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John from Jacksonville: You often mention that postseason play is one of your criteria for entry to the Hall of Fame. Is the postseason even more important for a coach?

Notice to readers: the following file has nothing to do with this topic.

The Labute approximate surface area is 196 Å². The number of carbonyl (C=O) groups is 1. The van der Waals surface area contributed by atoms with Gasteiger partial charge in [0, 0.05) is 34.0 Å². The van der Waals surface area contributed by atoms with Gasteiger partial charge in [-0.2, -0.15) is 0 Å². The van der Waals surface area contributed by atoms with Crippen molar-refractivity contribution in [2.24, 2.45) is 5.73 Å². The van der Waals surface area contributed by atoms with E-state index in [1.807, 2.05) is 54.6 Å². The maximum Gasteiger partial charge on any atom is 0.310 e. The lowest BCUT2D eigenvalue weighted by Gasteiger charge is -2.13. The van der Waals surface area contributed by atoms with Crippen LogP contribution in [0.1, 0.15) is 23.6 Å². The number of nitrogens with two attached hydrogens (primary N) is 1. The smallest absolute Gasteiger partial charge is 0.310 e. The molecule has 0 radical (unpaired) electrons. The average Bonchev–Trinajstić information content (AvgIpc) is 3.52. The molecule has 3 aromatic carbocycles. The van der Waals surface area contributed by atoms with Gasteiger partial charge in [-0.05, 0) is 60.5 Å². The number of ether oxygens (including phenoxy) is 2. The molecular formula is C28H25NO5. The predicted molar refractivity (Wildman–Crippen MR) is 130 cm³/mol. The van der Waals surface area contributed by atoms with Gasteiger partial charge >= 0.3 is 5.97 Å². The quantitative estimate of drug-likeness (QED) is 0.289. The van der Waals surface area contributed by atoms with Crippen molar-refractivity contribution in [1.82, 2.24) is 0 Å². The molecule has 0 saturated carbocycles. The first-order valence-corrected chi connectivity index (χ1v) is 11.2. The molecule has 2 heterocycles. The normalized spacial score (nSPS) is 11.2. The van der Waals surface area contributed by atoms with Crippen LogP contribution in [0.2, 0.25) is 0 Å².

Vic: It’s important. I don’t care if it’s for players or coaches, postseason performance, in my opinion, is a major measuring stick for evaluating players’ and coaches’ careers. There are exceptions, of course. Some guys play their whole careers for bad teams and don’t see much postseason action. Barry Sanders kind of fits into that category. For the guys who have played a lot of postseason games, however, I judge them in a big way on what they’ve done in the postseason. Take a guy who’s played the equivalent or near equivalent of a whole season in the postseason. Now compare his stats from the postseason to his regular seasons. I’ll use two guys – Michael Irvin and Lynn Swann – as examples, but there are a lot more of them I could use. Irvin’s and Swann’s postseasons are as good as their best regular seasons. In other words, when the light was shining brightest, the games were the biggest and the competition was the toughest, they played at their highest level. That, in my opinion, is a Hall of Famer. The same goes for coaches.